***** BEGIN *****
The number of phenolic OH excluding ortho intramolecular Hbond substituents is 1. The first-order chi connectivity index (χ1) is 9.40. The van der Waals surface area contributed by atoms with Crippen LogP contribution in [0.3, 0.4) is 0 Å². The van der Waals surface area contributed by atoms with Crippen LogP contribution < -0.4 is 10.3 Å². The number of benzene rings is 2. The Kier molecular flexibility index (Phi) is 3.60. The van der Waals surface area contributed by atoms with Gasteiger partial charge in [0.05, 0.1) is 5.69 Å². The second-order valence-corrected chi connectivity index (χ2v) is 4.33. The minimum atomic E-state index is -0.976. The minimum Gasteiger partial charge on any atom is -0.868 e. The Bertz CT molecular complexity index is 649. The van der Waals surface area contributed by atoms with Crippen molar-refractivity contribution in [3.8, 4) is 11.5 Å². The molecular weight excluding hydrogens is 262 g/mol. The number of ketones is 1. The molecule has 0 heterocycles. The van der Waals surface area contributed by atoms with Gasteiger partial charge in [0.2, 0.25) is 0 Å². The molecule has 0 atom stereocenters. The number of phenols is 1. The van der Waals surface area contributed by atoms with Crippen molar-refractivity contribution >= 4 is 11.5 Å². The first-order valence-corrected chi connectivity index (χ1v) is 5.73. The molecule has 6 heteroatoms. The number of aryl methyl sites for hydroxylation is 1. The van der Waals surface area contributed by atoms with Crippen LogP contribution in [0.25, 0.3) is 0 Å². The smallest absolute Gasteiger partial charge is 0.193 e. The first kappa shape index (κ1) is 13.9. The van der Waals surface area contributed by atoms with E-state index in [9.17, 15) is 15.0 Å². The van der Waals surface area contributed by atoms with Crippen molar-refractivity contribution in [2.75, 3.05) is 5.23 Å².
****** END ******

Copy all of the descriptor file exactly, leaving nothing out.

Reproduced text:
The number of phenolic OH excluding ortho intramolecular Hbond substituents is 1. The first-order chi connectivity index (χ1) is 9.40. The van der Waals surface area contributed by atoms with Crippen LogP contribution in [0.3, 0.4) is 0 Å². The van der Waals surface area contributed by atoms with Crippen LogP contribution < -0.4 is 10.3 Å². The number of benzene rings is 2. The Kier molecular flexibility index (Phi) is 3.60. The van der Waals surface area contributed by atoms with Gasteiger partial charge in [0.05, 0.1) is 5.69 Å². The second-order valence-corrected chi connectivity index (χ2v) is 4.33. The minimum atomic E-state index is -0.976. The minimum Gasteiger partial charge on any atom is -0.868 e. The Bertz CT molecular complexity index is 649. The van der Waals surface area contributed by atoms with Crippen molar-refractivity contribution in [3.8, 4) is 11.5 Å². The molecular weight excluding hydrogens is 262 g/mol. The number of ketones is 1. The molecule has 0 heterocycles. The van der Waals surface area contributed by atoms with Gasteiger partial charge in [0.2, 0.25) is 0 Å². The molecule has 0 atom stereocenters. The number of phenols is 1. The van der Waals surface area contributed by atoms with Crippen molar-refractivity contribution >= 4 is 11.5 Å². The first-order valence-corrected chi connectivity index (χ1v) is 5.73. The molecule has 6 heteroatoms. The number of aryl methyl sites for hydroxylation is 1. The van der Waals surface area contributed by atoms with Crippen LogP contribution in [0.25, 0.3) is 0 Å². The smallest absolute Gasteiger partial charge is 0.193 e. The first kappa shape index (κ1) is 13.9. The van der Waals surface area contributed by atoms with E-state index in [9.17, 15) is 15.0 Å². The van der Waals surface area contributed by atoms with Crippen molar-refractivity contribution in [2.75, 3.05) is 5.23 Å².